In the joints of children with HSP, US revealed no fluid collection in the joint space and no evidence of synovitis or intra-articular inflammation, but it did show subcutaneous swelling around the joint. This finding suggested that painful joint swelling in HSP is an indication of painful subcutaneous edema (angioedema), not arthritis. Arthralgia in patients with HSP is probably caused by swelling and edema of subcutaneous tissues around joints. The prognosis of children with HSP-related arthritis is therefore good because the arthritis is nondeforming and, in our patients, healed spontaneously or with steroids,1–3 in comparison with septic arthritis or synovitis, which necessitate treatments and last longer.
Because of this good prognosis, no studies of imaging findings in arthralgia or arthritis in HSP have been conducted. However, the frequency of arthralgia or arthritis in patients with HSP has been studied clinicially. Accompanying arthralgia or arthritis was reported up to 91.9% of patients with HSP in Turkey.7 In Korea, younger children are more at risk of developing arthritis, according to a nationwide population-based study,3 and affected children younger than 7 years had frequent joint symptoms.2 Our results also demonstrated that the rate of arthralgia was highest among children aged 2–5 years (51.6%) and decreased with age (32.3% of patients aged 6–10 years and 16.1% of those aged 11–17 years).
Periarticular swelling, tenderness, and pain are prominent in HSP-related arthralgia and arthritis, but erythema and joint effusion are rare.1 In our study, erythema (80.6%), swelling (71.0%), and tenderness (67.7%) were common. The high frequency of joint erythema might be related to extensive and multiple areas of purpura around joints. In septic arthritis and synovitis, which are also common in children younger than 5 years, erythema, swelling, and tenderness are observed,12,13 but arthralgia with joint swelling is not. Purpura on the lower legs is evidence of HSP. Therefore, thorough physical examination is helpful in the diagnosis of arthralgia in patients with HSP.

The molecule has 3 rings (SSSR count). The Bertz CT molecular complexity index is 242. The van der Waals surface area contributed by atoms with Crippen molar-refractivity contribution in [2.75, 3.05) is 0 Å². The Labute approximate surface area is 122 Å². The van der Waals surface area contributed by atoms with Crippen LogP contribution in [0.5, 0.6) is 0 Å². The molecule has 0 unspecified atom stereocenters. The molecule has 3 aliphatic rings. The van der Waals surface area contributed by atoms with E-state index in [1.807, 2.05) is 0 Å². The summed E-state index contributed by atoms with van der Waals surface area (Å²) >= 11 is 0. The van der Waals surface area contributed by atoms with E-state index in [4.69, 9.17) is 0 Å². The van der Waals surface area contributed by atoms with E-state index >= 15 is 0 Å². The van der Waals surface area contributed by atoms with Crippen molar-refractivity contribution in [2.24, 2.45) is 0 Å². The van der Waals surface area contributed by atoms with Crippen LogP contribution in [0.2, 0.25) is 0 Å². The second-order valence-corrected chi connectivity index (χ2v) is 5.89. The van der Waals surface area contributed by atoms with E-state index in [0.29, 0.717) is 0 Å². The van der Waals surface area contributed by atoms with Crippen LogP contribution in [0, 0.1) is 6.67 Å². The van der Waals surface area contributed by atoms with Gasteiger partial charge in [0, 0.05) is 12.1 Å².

Among patients with HSP, the risk of developing arthritis was reported to be highest in children up to 7 years of age,2 as in our study. A pronounced gender predominance for HSP occurrence was not reported in other studies,1,2,7 whereas in our study, arthralgia was slightly more predominant among boys.
Joint involvement in HSP is usually oligoarticular, and large joints of the lower extremities (knee, ankle, and hip) are most commonly affected.1 According to our results, 75% of the involved joints were ankles and knees.
Subcutaneous edema is the other prominent sign of HSP, with an overall frequency of 38.8–51.3%.7,8,16,17 It an indication for corticosteroid therapy in patients with HSP.1 In previous studies, the majority of subcutaneous edema was located in the extremities, followed by the head and neck8 and back.18 In a study of 163 Turkish children with HSP and subcutaneous edema, the majority (143 [87.7%]) had subcutaneous edema in the extremities, 33 (20.2%) had periorbital or scalp edema, and only 8 (4.9%) of them had scrotal involvement.8 Skin biopsies of subcutaneous edema were performed in 18 patients with HSP but without purpura to confirm the clinical diagnosis. All biopsy specimens showed leukocytoclastic vasculitis, with immunoglobulin A deposits in two and C3 deposits in one.19
Joint involvement and subcutaneous edema in the extremities were less frequent in patients with severe gastrointestinal involvement. Karadağ et al. speculated that arthralgia and subcutaneous edema could be negative predictive factors for severe gastrointestinal involvement in patients with HSP.8 In our study, abdominal pain was present in 9 patients with arthralgia. One of them had hematochezia and endoscopy revealed severe duodenal ulcer before arthralgia appeared.
Prednisone decreased both the prevalence of purpura during the first month after onset and the patient-reported severity and duration of joint pain.20,21 In one study, children with HSP-related arthritis received steroid therapy more frequently than those without HSP-related arthritis (77.4% vs. 56.5%, P < 0.001).2 In our study, steroids for managing the arthralgia were administered in 80.6% of patients. In the other patients, arthralgia spontaneously resolved with supportive care. Recurrences often differ to some extent from the initial episode, in that arthritis is less common with relapses.6 In our study, recurrence was observed in 3 patients during the study period, and 1 had recurrent arthralgia.
This study had some limitations: It was conducted in a single center, the study period was short, and only US findings were reviewed; the pathogenesis was not investigated. Pain in joints might have been related to subcutaneous swelling around the joint. It is not known why the immunoglobulin A immune complex was deposited in the blood vessels around the joint in a previous study; it may be related to the slow blood flow in the small vessels around the joints in children.